Tuesday, September 19, 2023

Sermon Addendum for Psalm 40

 So, looking at more of the materials related to Psalm 40, here are a few thoughts:

1. Some translations take "watery" as symbolic for "desolate." CSB is one of those, where they try to translate the meaning here more than the actual terms. That's one of the challenges of translation in sections of Scripture like the Psalms: poetry does not translate literally all that well. Imagery is likely used with meaning behind it, so what do you do with that? 

2. Psalm 40:5 notes an important point about the works of God. There is always more that God has done than what we know. We should emphasize the works of God as noted in Scripture, as these are the ones we know in common and know without error. However, do not assume that the Scripturally recorded events are the only things God has ever done or is doing. We should be willing to listen and examine what is happening so that we can compare it to what we know of God and see if it is His work.

3. Note that for Psalm 40:10 to be true, that David did not conceal God's constant love in the great assembly, David had to confess his sins to the great assembly. We should take from this the need to be open about our sinful behavior and not conceal it, but also to put the focus where it belongs: the grace of God. David's focus shifts to the grace of God. Is your testimony about God or about you?

4. Notice also that David links his troubles with his iniquities. He is not disclaiming responsibility for his problems: he knows the source is judgment for his sins. You don't get out of responsibility just because you get into God's grace. You still have to wrestle with some of the consequences. Including finding some way to repair your relationships here: can you imagine how much David had to work through with his kids, his wives, with Bathsheba, and ultimately with the people of Israel? 

5. The Psalm opens with discussing singing new songs and hymns of praise. I think we lose something we do not sing--and we lose that even if other people sing on our behalf. Singing is a good thing, and it's a long-standing habit of human beings. We should find the right things to sing about. It's also easier to sing together than recite together--you'll find that the times we recite words together, usually they are more rhythmic than normal speech. Why? Closer to singing.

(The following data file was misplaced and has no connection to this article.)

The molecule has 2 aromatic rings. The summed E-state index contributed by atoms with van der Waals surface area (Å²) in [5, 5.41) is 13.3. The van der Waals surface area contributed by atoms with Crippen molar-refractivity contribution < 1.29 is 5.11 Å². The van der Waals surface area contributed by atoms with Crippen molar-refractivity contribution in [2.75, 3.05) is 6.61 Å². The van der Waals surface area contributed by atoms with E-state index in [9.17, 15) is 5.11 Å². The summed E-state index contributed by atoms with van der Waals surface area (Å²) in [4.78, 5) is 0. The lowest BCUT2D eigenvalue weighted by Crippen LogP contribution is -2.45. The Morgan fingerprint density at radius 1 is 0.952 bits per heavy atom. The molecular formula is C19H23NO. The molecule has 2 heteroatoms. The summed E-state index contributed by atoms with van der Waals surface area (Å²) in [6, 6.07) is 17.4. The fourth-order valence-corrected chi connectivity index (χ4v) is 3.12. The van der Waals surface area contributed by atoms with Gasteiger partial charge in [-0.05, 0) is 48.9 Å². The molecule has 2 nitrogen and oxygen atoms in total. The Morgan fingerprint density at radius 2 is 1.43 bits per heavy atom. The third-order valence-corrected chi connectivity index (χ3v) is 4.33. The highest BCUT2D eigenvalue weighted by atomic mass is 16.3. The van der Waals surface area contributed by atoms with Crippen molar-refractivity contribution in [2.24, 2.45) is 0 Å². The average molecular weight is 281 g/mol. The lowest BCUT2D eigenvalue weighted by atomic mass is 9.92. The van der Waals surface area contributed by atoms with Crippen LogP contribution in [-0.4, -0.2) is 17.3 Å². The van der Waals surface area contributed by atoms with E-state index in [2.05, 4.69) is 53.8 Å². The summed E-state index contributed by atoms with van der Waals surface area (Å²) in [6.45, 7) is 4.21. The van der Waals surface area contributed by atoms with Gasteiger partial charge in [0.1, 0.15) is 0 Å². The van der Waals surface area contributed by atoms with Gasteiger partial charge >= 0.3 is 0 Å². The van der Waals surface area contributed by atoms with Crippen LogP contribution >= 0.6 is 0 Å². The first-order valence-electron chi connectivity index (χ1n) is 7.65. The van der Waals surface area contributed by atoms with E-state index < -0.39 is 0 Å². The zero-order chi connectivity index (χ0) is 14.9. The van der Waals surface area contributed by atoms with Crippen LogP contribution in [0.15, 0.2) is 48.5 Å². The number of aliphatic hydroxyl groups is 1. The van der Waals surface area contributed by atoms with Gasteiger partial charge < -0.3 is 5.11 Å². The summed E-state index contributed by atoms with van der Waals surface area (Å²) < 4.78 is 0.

And no, you don't have to hit the right notes. It helps but if we could all ease up on worrying about it, we'd be better off.

Monday, September 18, 2023

Sermon Recap for September 17 2023

 Evening all!

Here is yesterday's sermon as well as the whole video of our student-led service. That project is making progress. Slowly but surely!

Audio Player:


Monday, September 11, 2023

Sermon Recap for September 10 2023

 As an aside, it is so strange to sit here in a church office on the morning of September 11. I was in a church office, a different one, that Tuesday morning. The world we have is greatly shaped by what happened 22 years ago, and even more shaped by our reactions to it. You did not get a choice about what happened that day. You have had 22 years of choices.

On to the sermon

Monday, September 4, 2023

Sermon Recap for September 3 2023

Well, here we are into September already! Seems like just yesterday it was 100 degrees...oh wait, it was. Because we live in the South. And as we all know: there are 4 seasons in the South: Almost Summer, Summer, Still Summer, Warm Christmas...September marks the transition to Still Summer.

Sermon notes: I decided a few years ago to make every September a month in the Psalms. Slowly, but surely, I'm working from the beginning of the book to the end. I'm not taking on every Psalm but am moving somewhat sequentially through the Psalter.

Friday, September 1, 2023

September 1 2023 Life Thoughts